From the crack of dawn news scroll to that final check of WhatsApp after lights out, my phone and I have had a passionate love affair for, oh, the last decade or more.
It’s been there for me for all the key moments of my adult life – wedding planning, holiday booking, home decorating, becoming a mother (and frantically typing, ‘how to change a nappy’ into YouTube).
In recent years, my phone has also been my portable office. As a freelance journalist I’m well used to firing off pitches in the coffee shop queue, or taking work calls in the H&M fitting rooms.
Recently, though, our relationship has turned a bit toxic. I’m now joined at the hip with – or glued to the screen of – my battered old Samsung. Checking Facebook in bed when I should be unwinding. Googling ‘do thong bikinis cause thrush?’ during Love Island ad breaks, when I could be enjoying an interesting chat with my husband.
Yes, the digital age has given us instant gratification, but sometimes the notifications, the uploads and the constant messaging all get a bit… deafening.
So, I’ve decided to cut the cordless. To revisit a simpler time when people spoke to each other IRL and going viral meant you’d picked up an STD in Santa Ponsa.
I’m not going full Tom Hanks in Cast Away here; just taking a one-day digital detox to reduce stress levels and be more mindful. How hard can it be?
Jeananne, the night before her detox
Benefit 1: Family bonding
I enjoy spending time with my children. I love them so much that I sometimes want to eat them (is that just me?). But I’ll be honest: occasionally in their company – usually after the 14th rendition of Baby Shark – I find myself stealing a glance at my phone and firing off a few messages to friends.
Not today. Unfettered by digital devices and buoyed up by some soft play centre coffee (which actually tastes more like gravy than coffee, but hey), I’m bringing my parenting A-game. Shoehorning my adult-sized body into a toddler-sized Wendy House. Whirring up the ball pool like it’s a turbo-charged jacuzzi. Bouncing on the trampoline, while making a mental note to work on my pelvic floor exercises.
Yes, I’m now knackered. Yes, the other parents think I’m the crazed lovechild of Mary Poppins and Mr Motivator. But I’m beaming, and so are my children. Job done.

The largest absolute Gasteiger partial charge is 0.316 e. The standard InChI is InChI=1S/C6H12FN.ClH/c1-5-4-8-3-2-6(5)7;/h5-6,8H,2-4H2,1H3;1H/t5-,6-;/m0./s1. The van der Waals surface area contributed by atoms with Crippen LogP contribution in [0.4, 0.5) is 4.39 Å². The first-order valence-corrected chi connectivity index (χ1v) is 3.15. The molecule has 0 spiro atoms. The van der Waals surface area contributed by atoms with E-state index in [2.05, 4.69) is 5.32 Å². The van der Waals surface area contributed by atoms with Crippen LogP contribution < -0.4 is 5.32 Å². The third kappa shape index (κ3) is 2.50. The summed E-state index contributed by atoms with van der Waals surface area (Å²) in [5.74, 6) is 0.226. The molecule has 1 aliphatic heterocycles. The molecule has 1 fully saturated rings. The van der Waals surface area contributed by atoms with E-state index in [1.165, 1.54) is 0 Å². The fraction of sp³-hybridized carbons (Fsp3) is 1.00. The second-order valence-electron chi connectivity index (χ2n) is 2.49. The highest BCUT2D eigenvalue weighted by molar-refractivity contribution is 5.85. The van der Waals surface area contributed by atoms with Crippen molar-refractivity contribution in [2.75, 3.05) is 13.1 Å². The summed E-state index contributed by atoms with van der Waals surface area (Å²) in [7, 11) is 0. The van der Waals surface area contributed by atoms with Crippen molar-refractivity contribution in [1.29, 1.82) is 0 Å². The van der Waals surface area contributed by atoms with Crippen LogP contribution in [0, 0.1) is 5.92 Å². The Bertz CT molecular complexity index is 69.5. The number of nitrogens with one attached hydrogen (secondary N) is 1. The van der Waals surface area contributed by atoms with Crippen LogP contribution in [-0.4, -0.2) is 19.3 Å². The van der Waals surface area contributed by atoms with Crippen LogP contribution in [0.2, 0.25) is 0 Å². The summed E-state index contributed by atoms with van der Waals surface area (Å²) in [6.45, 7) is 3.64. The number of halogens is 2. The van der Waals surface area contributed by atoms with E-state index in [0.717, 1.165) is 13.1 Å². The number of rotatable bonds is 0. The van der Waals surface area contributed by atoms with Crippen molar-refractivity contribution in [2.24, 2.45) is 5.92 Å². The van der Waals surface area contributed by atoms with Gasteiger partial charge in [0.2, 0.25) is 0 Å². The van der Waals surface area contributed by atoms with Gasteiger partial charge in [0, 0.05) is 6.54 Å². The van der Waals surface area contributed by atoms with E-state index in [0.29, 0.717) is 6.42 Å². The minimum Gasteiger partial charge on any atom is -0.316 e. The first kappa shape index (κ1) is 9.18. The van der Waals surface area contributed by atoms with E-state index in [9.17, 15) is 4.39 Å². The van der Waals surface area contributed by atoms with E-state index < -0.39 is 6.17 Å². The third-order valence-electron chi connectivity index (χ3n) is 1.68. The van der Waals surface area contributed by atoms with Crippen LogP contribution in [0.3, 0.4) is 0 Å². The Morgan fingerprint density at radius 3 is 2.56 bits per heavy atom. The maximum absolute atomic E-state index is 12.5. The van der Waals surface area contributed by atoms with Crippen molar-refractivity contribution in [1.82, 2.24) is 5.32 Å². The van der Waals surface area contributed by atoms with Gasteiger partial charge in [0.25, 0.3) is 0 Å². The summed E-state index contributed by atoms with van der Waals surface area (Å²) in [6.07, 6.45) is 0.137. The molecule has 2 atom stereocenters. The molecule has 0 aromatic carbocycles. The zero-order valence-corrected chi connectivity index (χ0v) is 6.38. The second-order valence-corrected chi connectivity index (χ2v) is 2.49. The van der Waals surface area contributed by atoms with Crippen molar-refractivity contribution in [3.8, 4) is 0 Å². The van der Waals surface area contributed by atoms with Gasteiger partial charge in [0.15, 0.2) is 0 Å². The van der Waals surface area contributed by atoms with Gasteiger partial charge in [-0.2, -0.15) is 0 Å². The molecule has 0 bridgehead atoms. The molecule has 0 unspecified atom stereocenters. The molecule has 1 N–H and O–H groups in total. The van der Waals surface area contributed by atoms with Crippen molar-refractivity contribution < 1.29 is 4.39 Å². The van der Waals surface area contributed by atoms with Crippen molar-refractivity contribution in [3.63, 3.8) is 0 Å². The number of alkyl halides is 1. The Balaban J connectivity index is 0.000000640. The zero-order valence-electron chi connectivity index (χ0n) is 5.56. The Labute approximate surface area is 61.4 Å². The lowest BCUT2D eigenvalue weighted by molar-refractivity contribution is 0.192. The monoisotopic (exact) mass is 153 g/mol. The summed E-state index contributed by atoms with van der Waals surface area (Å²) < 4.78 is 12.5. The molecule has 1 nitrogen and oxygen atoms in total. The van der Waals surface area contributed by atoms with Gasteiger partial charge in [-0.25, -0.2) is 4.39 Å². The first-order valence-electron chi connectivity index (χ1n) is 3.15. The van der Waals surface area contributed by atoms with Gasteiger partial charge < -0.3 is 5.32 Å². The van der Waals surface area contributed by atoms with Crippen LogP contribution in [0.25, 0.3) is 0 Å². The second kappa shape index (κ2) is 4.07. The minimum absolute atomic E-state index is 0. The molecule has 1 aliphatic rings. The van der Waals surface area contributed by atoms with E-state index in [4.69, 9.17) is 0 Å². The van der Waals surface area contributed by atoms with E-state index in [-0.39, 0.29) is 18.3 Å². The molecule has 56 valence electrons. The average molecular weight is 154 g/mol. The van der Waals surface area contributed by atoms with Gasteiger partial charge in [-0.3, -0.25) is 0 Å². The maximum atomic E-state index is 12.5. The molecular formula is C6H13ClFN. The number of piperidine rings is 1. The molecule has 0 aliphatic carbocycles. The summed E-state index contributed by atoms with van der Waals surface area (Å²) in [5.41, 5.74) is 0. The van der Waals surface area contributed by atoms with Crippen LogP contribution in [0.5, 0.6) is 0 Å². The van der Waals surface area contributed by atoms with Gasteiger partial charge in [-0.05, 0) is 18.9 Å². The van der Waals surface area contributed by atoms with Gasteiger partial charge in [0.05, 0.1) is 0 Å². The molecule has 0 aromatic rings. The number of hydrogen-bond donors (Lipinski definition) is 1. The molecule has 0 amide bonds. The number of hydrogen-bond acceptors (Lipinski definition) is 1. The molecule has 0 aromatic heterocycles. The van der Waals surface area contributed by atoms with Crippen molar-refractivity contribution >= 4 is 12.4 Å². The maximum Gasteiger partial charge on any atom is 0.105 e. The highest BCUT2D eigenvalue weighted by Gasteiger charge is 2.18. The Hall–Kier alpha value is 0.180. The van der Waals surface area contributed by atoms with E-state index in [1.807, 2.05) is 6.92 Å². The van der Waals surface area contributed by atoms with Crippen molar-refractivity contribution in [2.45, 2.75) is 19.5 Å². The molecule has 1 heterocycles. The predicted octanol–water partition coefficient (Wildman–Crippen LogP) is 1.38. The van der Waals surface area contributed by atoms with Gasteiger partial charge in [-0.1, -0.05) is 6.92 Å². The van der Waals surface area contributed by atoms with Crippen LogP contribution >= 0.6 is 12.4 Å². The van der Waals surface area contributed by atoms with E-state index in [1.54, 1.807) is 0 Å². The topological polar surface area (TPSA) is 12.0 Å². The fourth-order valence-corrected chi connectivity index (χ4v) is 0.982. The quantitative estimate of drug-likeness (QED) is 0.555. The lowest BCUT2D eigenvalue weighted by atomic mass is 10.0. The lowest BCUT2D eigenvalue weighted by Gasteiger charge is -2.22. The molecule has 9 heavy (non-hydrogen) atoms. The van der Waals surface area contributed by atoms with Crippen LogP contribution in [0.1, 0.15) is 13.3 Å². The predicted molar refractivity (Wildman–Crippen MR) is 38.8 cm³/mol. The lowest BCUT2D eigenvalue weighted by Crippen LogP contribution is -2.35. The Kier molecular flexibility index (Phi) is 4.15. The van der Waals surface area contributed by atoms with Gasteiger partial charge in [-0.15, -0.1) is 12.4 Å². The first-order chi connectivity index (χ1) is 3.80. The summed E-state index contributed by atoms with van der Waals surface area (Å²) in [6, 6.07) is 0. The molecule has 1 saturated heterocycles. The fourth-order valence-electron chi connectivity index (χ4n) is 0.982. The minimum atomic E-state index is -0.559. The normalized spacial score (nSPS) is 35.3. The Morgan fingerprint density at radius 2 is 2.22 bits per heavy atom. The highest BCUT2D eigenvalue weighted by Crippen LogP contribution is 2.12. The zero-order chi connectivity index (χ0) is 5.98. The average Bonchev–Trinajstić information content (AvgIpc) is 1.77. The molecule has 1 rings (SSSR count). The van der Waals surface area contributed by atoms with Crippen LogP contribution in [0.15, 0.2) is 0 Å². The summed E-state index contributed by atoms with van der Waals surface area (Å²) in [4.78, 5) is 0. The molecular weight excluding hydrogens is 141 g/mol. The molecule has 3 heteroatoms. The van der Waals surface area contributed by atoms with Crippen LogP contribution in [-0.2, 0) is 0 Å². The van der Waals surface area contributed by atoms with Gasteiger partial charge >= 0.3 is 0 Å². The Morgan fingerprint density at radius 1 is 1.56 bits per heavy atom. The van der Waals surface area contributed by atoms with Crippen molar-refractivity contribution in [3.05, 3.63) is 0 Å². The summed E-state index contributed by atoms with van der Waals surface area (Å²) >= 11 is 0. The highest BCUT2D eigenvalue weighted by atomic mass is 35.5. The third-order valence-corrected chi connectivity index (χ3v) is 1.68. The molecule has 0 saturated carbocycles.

Benefit 2: Community spirit
Nowadays, about 90 percent of my grocery shopping is done online. This afternoon though, I’m armed with a real shopping list, not a virtual one. After some rooting around for a pound to put in the trolley (like the Queen, I don’t really carry cash these days), I’m all set.
Aside from the benefits of being able to hand select your own produce – and a gorgeous midi-skirt from the clothes aisle – I also bump into some familiar faces: my lovely former primary school teacher, and a neighbour I’ve been meaning to invite over for ages.
As much as I love our Tesco delivery man, I think I’ll be coming here more often.
Benefit 3: Relationship goals
At the end of the evening, my husband and I usually collapse in a heap on the sofa to watch something undemanding. It’s fair to say that we both have a wandering eye: me for Instagram and ASOS, him for the BBC Sport website.
Tonight, we’re on the digital dry. No eyes flicking to phones and tablets, no rewinding of complicated plot twists. In fact, we switch off the TV completely, and just chat, about everything from old memories to future plans.
OK so, we’ve missed Dinner Date AND Match Of The Day, but it’s actually been lovely.
Benefit 4: More shut-eye
After reading a couple of chapters of my new book (the excellent This Is Going to Hurt by Adam Kay, if you’re interested) instead of disappearing down a Twitter rabbit hole, I definitely find it easier to drift off to sleep.
Admittedly, I have hankered after my phone a bit today. And no, I won’t be going cold turkey for good.
But I’m resolute that from now on, I will rely less on digital devices, enjoy some phone-free quiet moments, and make more visits or voice calls to those I love, instead of just on-the-hoof texts.
Because every so often, it’s time to stop scrolling, and start living.